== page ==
Please Note: This article is written for users of the following Microsoft Excel versions: 2007, 2010, and 2013. If you are using an earlier version (Excel 2003 or earlier), this tip may not work for you. For a version of this tip written specifically for earlier versions of Excel, click here: Positioning Graphics Evenly.

Positioning Graphics Evenly

by Allen Wyatt
(last updated November 29, 2014)

Sometimes you may need to position graphics evenly within a worksheet. For instance, you may have four small graphics that will appear next to each other. You may want to make sure that the graphics are an equal distance from each other. To do this easily within Excel, follow these steps:

  1. Using the mouse, roughly position the graphics where you want them to appear. You should make sure that the left-most graphic is where you want it, as is the right-most graphic.
  2. Select all four graphics. Excel should display the Format tab of the ribbon automatically.
  3. Click the Align tool in the Arrange group. Excel displays a list of different ways you can arrange the graphics.
  4. Choose Distribute Horizontally. Excel positions the two inside graphics so that all four graphics are an equal distance from each other.

ExcelTips is your source for cost-effective Microsoft Excel training. This tip (9048) applies to Microsoft Excel 2007, 2010, and 2013. You can find a version of this tip for the older menu interface of Excel here: Positioning Graphics Evenly.

Author Bio

Allen Wyatt

With more than 50 non-fiction books and numerous magazine articles to his credit, Allen Wyatt is an internationally recognized author. He  is president of Sharon Parq Associates, a computer and publishing services company. ...

MORE FROM ALLEN

Scanning and Fixing System Files

Is your system running a bit flakey at times? If you think the culprit might be a problem with some of your system files, ...

Discover More

Using Your Own File Extensions

Word uses the DOC file extension for regular documents. If you want to use a different file extension, you can easily do so ...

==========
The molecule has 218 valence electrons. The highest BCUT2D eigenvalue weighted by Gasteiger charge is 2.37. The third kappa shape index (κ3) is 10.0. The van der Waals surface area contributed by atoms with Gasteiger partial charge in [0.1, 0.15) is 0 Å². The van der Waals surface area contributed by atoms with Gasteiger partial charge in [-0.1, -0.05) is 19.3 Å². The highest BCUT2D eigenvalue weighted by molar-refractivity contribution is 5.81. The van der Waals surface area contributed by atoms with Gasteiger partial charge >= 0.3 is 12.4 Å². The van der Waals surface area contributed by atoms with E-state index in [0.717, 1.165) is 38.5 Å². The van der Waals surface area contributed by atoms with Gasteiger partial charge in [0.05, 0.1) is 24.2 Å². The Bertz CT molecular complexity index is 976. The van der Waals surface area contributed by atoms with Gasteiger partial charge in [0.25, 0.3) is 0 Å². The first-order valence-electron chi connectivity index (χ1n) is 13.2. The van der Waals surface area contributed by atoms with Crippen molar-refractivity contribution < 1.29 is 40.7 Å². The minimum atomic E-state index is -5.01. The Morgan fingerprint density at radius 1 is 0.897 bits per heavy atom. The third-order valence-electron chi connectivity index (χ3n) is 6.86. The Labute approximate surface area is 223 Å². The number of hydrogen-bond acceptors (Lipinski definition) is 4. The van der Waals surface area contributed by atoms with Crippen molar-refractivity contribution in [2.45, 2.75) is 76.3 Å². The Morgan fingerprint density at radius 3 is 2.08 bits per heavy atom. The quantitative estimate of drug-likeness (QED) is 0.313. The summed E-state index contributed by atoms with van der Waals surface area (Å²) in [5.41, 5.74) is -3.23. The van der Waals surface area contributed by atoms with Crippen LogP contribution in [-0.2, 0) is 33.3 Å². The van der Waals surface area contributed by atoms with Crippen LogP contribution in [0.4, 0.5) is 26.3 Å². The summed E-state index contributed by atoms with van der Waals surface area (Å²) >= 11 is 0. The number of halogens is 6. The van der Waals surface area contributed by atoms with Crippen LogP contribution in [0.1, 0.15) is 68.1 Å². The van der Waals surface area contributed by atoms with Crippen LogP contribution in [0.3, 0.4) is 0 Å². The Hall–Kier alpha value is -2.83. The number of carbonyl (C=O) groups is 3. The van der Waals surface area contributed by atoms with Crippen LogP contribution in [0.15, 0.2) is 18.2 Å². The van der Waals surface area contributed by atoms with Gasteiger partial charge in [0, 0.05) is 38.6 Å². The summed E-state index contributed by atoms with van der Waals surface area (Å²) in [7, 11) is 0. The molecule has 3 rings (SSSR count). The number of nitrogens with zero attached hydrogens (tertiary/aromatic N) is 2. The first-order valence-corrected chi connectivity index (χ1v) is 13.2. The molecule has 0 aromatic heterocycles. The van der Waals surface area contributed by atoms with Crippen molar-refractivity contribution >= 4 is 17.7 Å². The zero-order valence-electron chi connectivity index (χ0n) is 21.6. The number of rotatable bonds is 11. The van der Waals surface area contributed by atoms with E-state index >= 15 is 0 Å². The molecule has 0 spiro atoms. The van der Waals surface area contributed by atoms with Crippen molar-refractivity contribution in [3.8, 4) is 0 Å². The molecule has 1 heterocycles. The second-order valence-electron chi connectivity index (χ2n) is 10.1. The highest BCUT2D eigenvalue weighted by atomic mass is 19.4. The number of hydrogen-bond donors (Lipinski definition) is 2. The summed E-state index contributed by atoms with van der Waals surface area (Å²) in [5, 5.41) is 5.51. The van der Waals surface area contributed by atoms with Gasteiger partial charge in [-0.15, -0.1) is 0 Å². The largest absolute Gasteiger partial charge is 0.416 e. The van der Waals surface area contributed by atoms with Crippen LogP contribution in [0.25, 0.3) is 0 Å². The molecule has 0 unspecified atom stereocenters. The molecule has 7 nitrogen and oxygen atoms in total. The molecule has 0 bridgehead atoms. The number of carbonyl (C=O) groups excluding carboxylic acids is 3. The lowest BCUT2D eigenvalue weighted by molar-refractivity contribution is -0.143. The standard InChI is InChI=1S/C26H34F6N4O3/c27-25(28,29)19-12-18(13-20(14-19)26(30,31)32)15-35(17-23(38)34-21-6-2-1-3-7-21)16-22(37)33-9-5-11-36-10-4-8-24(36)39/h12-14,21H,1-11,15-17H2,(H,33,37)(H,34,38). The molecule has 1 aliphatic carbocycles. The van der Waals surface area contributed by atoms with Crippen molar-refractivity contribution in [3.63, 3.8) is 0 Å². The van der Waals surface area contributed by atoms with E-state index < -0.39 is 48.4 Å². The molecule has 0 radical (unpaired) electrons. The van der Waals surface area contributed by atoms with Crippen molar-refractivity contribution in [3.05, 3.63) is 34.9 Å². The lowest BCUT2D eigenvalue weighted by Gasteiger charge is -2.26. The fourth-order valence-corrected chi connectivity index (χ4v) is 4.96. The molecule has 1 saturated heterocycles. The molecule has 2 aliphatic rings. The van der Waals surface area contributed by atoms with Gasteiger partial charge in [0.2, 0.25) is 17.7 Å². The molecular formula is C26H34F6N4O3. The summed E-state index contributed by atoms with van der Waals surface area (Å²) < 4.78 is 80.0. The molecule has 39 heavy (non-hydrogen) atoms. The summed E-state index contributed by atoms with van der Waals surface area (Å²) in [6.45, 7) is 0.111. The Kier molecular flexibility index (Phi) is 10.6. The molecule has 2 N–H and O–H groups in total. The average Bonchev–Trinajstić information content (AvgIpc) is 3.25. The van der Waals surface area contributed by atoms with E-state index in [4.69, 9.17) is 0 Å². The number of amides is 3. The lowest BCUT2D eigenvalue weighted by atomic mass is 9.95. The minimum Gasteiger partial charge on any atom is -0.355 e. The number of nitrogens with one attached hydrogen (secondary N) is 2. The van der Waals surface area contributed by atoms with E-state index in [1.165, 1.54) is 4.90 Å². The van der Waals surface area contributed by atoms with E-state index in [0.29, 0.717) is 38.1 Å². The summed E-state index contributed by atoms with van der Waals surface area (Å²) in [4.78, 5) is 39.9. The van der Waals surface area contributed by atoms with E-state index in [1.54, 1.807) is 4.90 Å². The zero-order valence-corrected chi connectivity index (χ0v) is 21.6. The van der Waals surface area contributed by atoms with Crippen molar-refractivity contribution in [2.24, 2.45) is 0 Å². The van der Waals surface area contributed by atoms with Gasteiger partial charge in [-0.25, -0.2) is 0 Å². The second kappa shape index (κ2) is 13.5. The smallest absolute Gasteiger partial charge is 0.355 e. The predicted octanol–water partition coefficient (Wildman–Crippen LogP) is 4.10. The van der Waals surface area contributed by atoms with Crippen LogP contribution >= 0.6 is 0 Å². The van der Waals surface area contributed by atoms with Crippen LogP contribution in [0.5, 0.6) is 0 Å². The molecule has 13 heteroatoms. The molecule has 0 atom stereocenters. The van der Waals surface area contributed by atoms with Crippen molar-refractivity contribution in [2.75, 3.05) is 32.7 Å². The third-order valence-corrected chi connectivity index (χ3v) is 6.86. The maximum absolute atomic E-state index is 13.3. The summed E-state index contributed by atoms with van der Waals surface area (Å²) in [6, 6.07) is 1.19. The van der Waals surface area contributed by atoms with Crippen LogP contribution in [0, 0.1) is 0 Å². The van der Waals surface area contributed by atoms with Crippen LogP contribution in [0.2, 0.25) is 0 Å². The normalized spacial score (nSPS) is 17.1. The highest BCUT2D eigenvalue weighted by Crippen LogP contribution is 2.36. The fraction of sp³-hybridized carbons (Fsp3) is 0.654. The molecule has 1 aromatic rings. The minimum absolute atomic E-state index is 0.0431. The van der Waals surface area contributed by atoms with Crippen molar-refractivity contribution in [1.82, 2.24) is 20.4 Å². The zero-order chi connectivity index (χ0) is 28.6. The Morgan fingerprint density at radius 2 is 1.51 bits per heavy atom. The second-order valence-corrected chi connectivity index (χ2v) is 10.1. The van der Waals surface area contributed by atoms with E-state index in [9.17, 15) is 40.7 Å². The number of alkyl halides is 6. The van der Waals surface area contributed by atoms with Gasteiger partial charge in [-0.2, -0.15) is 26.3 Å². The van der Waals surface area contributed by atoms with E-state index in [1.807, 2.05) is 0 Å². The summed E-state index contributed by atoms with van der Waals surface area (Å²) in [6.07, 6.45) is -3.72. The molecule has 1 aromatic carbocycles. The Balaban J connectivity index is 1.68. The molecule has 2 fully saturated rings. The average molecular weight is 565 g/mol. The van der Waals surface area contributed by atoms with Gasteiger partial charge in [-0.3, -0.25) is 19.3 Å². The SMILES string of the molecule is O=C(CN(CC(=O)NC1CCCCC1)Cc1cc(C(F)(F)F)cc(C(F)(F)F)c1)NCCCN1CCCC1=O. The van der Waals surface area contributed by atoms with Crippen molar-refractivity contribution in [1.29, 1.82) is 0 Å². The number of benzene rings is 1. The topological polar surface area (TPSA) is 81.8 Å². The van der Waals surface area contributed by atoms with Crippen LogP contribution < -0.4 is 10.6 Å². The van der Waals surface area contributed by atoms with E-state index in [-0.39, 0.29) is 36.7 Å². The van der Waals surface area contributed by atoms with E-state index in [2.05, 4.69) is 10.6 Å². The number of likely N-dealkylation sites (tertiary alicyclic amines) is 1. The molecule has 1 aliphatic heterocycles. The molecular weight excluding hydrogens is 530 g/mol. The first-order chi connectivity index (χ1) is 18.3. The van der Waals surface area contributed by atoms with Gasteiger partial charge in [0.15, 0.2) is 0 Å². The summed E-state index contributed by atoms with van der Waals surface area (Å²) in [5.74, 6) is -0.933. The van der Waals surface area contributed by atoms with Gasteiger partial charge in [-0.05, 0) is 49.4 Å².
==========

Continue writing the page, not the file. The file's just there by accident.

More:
Discover More

Defining a Name

One of the great features of Excel is that it allows you to use named ranges. These can make your formulas much easier to ...

Discover More

Excel Smarts for Beginners! Featuring the friendly and trusted For Dummies style, this popular guide shows beginners how to get up and running with Excel while also helping more experienced users get comfortable with the newest features. Check out Excel 2013 For Dummies today!

More ExcelTips (ribbon)

Editing Graphic Objects

Want to change the way that a graphics object appears in your worksheet? You need to edit it, then, using the techniques ...

Discover More

Changing How Arrows Look

If you use Excel's graphic capabilities to insert a line or an arrow into a worksheet, you can change how that arrow looks. ...

Discover More

Inserting a Picture in Your Worksheet

Worksheets can contain more than just text and numbers. Here's the low-down on the different types of pictures you can add ...

Discover More
Subscribe

FREE SERVICE: Get tips like this every week in ExcelTips, a free productivity newsletter. Enter your address and click "Subscribe."

View most recent newsletter.

Comments

If you would like to add an image to your comment (not an avatar, but an image to help in making the point of your comment), include the characters [{fig}] in your comment text. You’ll be prompted to upload your image when you submit the comment. Images larger than 600px wide or 1000px tall will be reduced. Up to three images may be included in a comment. All images are subject to review. Commenting privileges may be curtailed if inappropriate images are posted.

What is three more than 8?

There are currently no comments for this tip. (Be the first to leave your comment—just use the simple form above!)


This Site

Got a version of Excel that uses the ribbon interface (Excel 2007 or later)? This site is for you! If you use an earlier version of Excel, visit our ExcelTips site focusing on the menu interface.

Newest Tips
Subscribe

FREE SERVICE: Get tips like this every week in ExcelTips, a free productivity newsletter. Enter your address and click "Subscribe."

(Your e-mail address is not shared with anyone, ever.)

View the most recent newsletter.